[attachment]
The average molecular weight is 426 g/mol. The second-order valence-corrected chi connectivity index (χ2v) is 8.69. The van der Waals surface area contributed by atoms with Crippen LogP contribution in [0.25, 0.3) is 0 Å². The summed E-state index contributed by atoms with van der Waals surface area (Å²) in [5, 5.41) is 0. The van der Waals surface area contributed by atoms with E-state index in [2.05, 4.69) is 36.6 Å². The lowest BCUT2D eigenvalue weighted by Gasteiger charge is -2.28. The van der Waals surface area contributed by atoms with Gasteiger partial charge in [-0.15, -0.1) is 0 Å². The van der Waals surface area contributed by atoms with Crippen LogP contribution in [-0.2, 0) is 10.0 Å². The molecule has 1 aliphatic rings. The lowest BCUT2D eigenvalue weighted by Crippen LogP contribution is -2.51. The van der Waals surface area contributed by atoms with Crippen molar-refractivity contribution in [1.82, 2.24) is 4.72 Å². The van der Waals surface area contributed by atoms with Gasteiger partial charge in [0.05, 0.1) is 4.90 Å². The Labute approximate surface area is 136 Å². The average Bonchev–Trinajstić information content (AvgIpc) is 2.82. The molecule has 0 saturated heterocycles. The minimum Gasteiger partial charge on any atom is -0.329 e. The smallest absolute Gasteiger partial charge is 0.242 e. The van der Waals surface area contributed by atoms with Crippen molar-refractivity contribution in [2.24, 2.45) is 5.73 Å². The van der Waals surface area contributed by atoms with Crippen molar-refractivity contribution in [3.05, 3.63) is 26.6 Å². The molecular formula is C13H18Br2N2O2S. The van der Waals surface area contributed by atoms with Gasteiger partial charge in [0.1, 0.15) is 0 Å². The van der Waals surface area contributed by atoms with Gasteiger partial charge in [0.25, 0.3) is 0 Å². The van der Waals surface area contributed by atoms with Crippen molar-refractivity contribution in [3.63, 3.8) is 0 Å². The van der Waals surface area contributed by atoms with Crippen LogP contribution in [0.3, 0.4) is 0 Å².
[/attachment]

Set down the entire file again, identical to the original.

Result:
The average molecular weight is 426 g/mol. The second-order valence-corrected chi connectivity index (χ2v) is 8.69. The van der Waals surface area contributed by atoms with Crippen LogP contribution in [0.25, 0.3) is 0 Å². The summed E-state index contributed by atoms with van der Waals surface area (Å²) in [5, 5.41) is 0. The van der Waals surface area contributed by atoms with E-state index in [2.05, 4.69) is 36.6 Å². The lowest BCUT2D eigenvalue weighted by Gasteiger charge is -2.28. The van der Waals surface area contributed by atoms with Gasteiger partial charge in [-0.15, -0.1) is 0 Å². The van der Waals surface area contributed by atoms with Crippen LogP contribution in [-0.2, 0) is 10.0 Å². The molecule has 1 aliphatic rings. The lowest BCUT2D eigenvalue weighted by Crippen LogP contribution is -2.51. The van der Waals surface area contributed by atoms with Crippen molar-refractivity contribution in [1.82, 2.24) is 4.72 Å². The van der Waals surface area contributed by atoms with Gasteiger partial charge in [0.05, 0.1) is 4.90 Å². The Labute approximate surface area is 136 Å². The average Bonchev–Trinajstić information content (AvgIpc) is 2.82. The molecule has 0 saturated heterocycles. The minimum Gasteiger partial charge on any atom is -0.329 e. The smallest absolute Gasteiger partial charge is 0.242 e. The van der Waals surface area contributed by atoms with Crippen molar-refractivity contribution in [2.24, 2.45) is 5.73 Å². The van der Waals surface area contributed by atoms with Crippen molar-refractivity contribution in [3.05, 3.63) is 26.6 Å². The molecular formula is C13H18Br2N2O2S. The van der Waals surface area contributed by atoms with Gasteiger partial charge in [0.1, 0.15) is 0 Å². The van der Waals surface area contributed by atoms with Gasteiger partial charge in [0.25, 0.3) is 0 Å². The van der Waals surface area contributed by atoms with Crippen molar-refractivity contribution in [3.63, 3.8) is 0 Å². The van der Waals surface area contributed by atoms with Crippen LogP contribution in [0.3, 0.4) is 0 Å².